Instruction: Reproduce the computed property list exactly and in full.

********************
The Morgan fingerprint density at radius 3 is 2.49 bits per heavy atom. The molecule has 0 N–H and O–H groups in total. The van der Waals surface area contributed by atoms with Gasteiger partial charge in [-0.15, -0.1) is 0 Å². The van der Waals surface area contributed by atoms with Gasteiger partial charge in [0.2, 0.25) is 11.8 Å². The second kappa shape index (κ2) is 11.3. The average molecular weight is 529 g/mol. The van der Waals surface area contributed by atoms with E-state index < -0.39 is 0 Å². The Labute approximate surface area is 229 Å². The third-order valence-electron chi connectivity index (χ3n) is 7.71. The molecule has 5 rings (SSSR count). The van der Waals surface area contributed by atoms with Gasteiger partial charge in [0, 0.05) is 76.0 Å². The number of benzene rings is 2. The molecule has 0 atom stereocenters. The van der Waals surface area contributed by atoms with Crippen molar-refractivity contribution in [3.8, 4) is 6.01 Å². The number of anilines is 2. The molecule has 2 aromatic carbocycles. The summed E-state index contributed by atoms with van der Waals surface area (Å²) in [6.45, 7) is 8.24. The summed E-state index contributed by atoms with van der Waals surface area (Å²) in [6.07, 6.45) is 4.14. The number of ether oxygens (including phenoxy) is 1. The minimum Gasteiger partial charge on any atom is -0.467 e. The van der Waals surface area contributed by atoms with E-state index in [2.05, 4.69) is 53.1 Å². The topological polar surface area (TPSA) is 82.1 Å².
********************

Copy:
The Morgan fingerprint density at radius 3 is 2.49 bits per heavy atom. The molecule has 0 N–H and O–H groups in total. The van der Waals surface area contributed by atoms with Gasteiger partial charge in [-0.15, -0.1) is 0 Å². The van der Waals surface area contributed by atoms with Gasteiger partial charge in [0.2, 0.25) is 11.8 Å². The second kappa shape index (κ2) is 11.3. The average molecular weight is 529 g/mol. The van der Waals surface area contributed by atoms with E-state index < -0.39 is 0 Å². The Labute approximate surface area is 229 Å². The third-order valence-electron chi connectivity index (χ3n) is 7.71. The molecule has 5 rings (SSSR count). The van der Waals surface area contributed by atoms with Gasteiger partial charge in [0, 0.05) is 76.0 Å². The number of benzene rings is 2. The molecule has 0 atom stereocenters. The van der Waals surface area contributed by atoms with Crippen molar-refractivity contribution in [3.8, 4) is 6.01 Å². The number of anilines is 2. The molecule has 2 aromatic carbocycles. The summed E-state index contributed by atoms with van der Waals surface area (Å²) in [6.45, 7) is 8.24. The summed E-state index contributed by atoms with van der Waals surface area (Å²) in [6.07, 6.45) is 4.14. The number of ether oxygens (including phenoxy) is 1. The minimum Gasteiger partial charge on any atom is -0.467 e. The van der Waals surface area contributed by atoms with E-state index in [2.05, 4.69) is 53.1 Å². The topological polar surface area (TPSA) is 82.1 Å².